I entered my teen years in the 1970’s, and there were oh so many ways in which I did not live up to the beauty standards of the time. One of these was my skin’s stubborn refusal to tan. This was the decade of the California Girl, after all. Casually windswept and blonde, she was everywhere, in her short shorts, halter top, and wooden Dr. Scholl’s sandals. She lounged on her Love Boat, sipped Daquiris on her Fantasy Island, and fought crime with Charlie and the other two Angels.
Meanwhile, there I sat: pasty and landlocked in my Ohio backyard, facing endless summers of stinking humidity and nowhere to swim.
But I was loyal to the social mores of my time, so I dutifully trotted out to my lounge chair, hoping to defy destiny. The sunscreen of this era was a now-laughable SPF 4. And it worked! If I used it, I got absolutely no tan at all. So I often didn’t use it….. and turned bright red.
Alternating between these two extremes, I repeated this futile cycle every summer until I finally left the Midwest, got a job in a beachside resort town, and learned that the only way somebody like me tans is by going to an ocean beach every day with SPF 15. This ushered in a few years of actual tanning – all centered around blissful beach vacations.
Unfortunately, though, a lot has changed, sunwise. We now live in a world dominated by a lack of Ozone, heightened skin cancer awareness, and SPF’s that are rapidly escalating into the stratosphere. Now, I don’t mean to suggest that the skin cancer experts are overly alarmist, or anything. But they do seem to be spreading the message that, if we absolutely can’t confine ourselves to subterranean coffins during the daylight hours, we should at least wrap ourselves in Teflon-coated body armor before venturing outside.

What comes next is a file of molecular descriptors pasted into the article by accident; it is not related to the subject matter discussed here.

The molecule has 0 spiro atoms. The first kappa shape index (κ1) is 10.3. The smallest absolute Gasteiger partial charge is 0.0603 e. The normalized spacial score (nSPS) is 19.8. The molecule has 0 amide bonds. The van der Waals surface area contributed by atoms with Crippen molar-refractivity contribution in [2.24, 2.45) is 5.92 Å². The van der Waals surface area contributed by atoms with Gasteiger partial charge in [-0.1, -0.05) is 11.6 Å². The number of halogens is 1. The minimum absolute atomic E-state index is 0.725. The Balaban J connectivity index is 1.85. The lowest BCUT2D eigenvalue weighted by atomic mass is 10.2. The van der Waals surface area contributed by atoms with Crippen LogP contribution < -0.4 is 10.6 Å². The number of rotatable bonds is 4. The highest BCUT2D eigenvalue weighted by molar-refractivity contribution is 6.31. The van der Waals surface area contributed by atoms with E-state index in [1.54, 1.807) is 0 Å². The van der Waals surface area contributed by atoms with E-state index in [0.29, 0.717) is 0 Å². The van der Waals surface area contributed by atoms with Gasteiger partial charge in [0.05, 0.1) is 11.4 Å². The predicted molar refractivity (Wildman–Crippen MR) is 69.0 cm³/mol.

Don’t get me wrong – I’m sure the concern is justified. I am not immune to Fear of the Sun, especially since I’ve been told that, naturally, the bronzed California Girl is not the one with the highest Melanoma risk. Oh no! That would be me. And others like me — all of us with fair skin who never tanned, but burned trying.
Just in case I needed any more proof that irony is the ordering principle of the universe, well, there it is. I will get all the nasty consequences of sun-worshipping without having enjoyed any of the benefits.
Of course, not all the news is terrible. We now have self-tanner! I almost weep when I think how much pain and suffering this product could have spared me, had it only been available in those teen years. We even have it in super-light versions so we don’t have to worry about looking orange or fake, or even obviously “tanned.” These just kind of take the edge off, allowing us to wear shorts without worrying that our fishbelly pallor will frighten innocent bystanders. If, like me, you are able to develop a very light natural tan, these light self-tanners can enhance that and even it out. I know they also help me to be responsible and wear the sunscreen that I should, rather than engaging in risky sun behavior because I want “just a bit” of color.
More importantly, these tanners can give you a little mood lift. For many of us, a “tan” is not just about looks. It captures a feeling — of sunny days, freedom, the beach, a carefree attitude. So much of how we look is really about how we feel. Self-tanners are yet another beauty product that can give us a little pick-me-up. And that’s got to be good, right?
But you knew it was too good to be true. It wasn’t long before disturbing research reports emerged, indicating that the chemicals in self-tanner cause the skin to create more free-radicals when exposed to the sun. Thank you, buzz-kill researchers.